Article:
The addition of Google Now to the iOS App Store has granted iPhone owners access to one of Google's most useful products. But it did something else, too. It made the iPhone a better Android phone than the vast majority of Android phones you can buy.
Let's be clear right up front; if you want a top-flight, pure Android phone, you should be looking at the Galaxy S4 or Nexus 4 or HTC One, full stop. Not only do they—and a few other flagship handsets—feature powerful hardware, they're also equipped with Jelly Bean, Google's last major Android update. They're wonderful; you would enjoy them.
But those phones represent a lonesome minority, an elite advanced guard that most existing Android handsets may never join. Only 25 per cent of Android devices run Jelly Bean, which means that only one in four can access Google Now.
And most older phones will never get promoted. And even if they do, individual app updates—even for Google products—can take forever.
By contrast, today's addition of Google Now to Google Search means that any phone running iOS 6—which means every iPhone back to and including 2009's 3GS—has access to one of Android's marquee features.
And that's just Google Now. There are 25 Google iPhone apps available in the iOS App Store today. Nearly all of them have been updated in the last three months, and the ones you use the most—Gmail, Google Maps, Chrome, etc—are kept up as up to date as their Android counterparts. They work in harmony, too; trying to find directions in Google Now will open Google Maps instead of Apple's mediocre alternative. And as long as you're signed in with your Google account, what you do on one device carries over to any other.
Combine that interwoven goodness with the iPhone's exquisitely chamfered, super-lightweight body, and you've got yourself quite a package. To the extent that the Android experience is the Google experience, you really can't do much better.
There's more to Android than just Google apps, of course. The iOS desktop experience is far more rigid than what you'll find on even the clunkiest Froyo device. And while iOS notifications go a long way towards the seamless integration of Google services, you still can't get anything approaching the customisation Android provides with stock iOS.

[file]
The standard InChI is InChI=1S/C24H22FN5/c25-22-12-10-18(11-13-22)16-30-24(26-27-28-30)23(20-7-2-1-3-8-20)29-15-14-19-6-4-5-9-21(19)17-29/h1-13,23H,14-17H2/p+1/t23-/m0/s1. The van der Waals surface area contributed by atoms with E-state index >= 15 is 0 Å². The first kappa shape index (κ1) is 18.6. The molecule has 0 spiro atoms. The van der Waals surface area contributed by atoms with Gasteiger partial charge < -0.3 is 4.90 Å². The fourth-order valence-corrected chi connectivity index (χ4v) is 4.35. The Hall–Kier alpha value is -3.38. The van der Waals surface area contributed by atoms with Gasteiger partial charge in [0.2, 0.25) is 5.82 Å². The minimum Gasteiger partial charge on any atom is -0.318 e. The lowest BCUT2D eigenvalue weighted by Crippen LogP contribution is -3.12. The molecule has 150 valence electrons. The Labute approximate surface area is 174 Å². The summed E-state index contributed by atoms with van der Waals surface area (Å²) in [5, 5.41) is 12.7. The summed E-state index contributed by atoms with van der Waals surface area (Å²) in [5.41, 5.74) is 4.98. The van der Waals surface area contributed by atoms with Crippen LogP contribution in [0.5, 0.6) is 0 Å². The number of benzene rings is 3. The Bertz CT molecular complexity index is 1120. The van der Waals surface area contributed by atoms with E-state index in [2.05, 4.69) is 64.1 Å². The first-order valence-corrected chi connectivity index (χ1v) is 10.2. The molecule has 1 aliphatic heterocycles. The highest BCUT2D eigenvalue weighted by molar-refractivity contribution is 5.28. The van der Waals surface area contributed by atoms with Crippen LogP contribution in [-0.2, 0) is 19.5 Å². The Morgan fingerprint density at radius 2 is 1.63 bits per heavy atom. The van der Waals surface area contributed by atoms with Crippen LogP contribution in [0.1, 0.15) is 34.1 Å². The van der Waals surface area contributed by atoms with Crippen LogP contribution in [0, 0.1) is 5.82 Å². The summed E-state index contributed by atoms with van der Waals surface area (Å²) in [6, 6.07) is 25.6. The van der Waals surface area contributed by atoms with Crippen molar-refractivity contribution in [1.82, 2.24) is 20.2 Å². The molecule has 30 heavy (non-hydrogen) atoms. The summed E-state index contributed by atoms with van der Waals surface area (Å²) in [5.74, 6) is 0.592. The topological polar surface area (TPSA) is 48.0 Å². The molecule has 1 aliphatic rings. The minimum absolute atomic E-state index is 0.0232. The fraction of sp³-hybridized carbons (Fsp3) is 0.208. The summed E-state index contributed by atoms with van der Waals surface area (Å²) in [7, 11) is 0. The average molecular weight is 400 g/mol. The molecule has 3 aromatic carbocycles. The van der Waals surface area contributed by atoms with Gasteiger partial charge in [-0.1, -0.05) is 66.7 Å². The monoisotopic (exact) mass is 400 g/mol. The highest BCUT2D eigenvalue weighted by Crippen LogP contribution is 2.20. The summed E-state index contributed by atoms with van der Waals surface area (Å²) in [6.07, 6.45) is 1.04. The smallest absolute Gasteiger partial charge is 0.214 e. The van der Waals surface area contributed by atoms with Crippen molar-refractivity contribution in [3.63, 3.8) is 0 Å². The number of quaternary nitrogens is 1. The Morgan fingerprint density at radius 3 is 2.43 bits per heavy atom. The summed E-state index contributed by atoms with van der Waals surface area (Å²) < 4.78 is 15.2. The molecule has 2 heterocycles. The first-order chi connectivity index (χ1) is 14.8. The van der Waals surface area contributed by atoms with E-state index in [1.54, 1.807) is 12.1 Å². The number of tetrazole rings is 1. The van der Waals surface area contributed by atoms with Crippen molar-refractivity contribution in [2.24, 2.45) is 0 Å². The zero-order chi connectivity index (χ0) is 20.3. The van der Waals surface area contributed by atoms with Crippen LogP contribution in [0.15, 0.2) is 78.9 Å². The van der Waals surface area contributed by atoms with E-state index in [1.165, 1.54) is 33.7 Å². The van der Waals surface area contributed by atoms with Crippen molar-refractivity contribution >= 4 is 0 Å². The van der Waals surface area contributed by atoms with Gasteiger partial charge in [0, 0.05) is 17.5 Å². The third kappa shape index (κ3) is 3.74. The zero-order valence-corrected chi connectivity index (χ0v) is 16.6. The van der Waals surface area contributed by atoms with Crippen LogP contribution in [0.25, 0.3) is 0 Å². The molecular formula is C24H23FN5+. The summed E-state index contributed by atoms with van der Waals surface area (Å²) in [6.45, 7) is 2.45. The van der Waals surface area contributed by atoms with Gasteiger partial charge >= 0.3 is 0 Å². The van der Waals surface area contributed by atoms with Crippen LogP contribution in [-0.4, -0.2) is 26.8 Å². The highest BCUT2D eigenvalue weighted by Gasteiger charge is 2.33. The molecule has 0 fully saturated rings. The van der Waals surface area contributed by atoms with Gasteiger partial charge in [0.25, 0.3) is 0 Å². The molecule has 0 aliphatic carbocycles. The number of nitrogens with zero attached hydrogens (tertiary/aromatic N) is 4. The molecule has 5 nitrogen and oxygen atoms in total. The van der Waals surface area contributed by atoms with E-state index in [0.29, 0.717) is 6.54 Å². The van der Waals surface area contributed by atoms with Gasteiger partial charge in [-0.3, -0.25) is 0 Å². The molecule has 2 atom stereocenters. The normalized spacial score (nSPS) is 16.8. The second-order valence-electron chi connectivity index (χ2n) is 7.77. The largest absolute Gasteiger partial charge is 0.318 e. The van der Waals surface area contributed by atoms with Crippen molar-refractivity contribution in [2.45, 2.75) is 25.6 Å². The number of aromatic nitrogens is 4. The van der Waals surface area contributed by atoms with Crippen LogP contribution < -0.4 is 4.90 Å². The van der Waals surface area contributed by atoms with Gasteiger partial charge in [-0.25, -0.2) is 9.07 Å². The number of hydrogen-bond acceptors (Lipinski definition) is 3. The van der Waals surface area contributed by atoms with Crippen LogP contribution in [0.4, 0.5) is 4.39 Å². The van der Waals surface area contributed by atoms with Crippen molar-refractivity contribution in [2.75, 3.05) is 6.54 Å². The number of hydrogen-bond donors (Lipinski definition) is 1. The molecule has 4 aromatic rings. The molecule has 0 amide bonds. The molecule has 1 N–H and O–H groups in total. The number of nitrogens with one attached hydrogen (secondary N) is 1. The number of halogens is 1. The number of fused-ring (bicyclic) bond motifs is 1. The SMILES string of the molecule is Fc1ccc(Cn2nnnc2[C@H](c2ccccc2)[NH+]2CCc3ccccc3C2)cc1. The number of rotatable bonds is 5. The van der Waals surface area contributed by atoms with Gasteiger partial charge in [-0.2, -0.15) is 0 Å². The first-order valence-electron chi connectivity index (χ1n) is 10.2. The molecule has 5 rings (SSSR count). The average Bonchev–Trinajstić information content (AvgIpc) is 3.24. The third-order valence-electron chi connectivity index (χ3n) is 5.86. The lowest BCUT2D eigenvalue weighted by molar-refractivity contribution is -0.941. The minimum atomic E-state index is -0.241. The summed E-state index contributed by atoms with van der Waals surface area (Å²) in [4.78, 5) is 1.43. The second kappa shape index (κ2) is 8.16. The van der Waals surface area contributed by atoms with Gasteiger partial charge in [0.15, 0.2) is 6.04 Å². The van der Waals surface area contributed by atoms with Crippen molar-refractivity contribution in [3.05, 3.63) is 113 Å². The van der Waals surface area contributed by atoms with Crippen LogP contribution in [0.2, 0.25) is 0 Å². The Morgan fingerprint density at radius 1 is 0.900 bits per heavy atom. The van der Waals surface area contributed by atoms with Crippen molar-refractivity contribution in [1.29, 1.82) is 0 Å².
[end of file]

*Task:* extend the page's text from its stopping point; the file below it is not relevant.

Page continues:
But even that objection is largely surmountable. Jailbreaking an iPhone doesn't give you the same godlike powers as rooting an Android device, but it does let you continue to use App Store apps (like Google's) and make the phone look and feel like your own. Or like… Android.
The other big drawback is that some Google apps on iOS will lag behind, say, the latest Nexus release on certain features. But at least you can be more confident that you'll get them eventually.
The fact is, Google still doesn't ultimately care what device you're using its services on, just so long as you're using them. That's not going to change any time soon. Openness is baked into all of Google's services. Whereas iMessage's one true aim is to keep you bottled up inside iOS forever, Google has built Drive, Mail, and all of its other pillars to be as platform-neutral as possible. The more people using Google, the more highly relevant ads the company can serve.
And while the iPhone has always benefited from that to some degree—especially since Mountain View took charge of its iOS apps once and for all—Google Now's iOS availability is a strong acknowledgment that the company's willing to prioritise mass adoption of its best features ahead of getting its legacy Android devices up to speed.
What that means for you—since iOS updates bring so many legacy devices along with them—is that you can have more faith that an iPhone you buy today will get future Google bells and whistles than the vast majority of currently available Android phones.
Again, by all means, get an HTC One or a Galaxy S4. But do it for the design or the skin or the camera or the features. If it's Google you're looking for, you might just want to swing by the nearest Apple Store.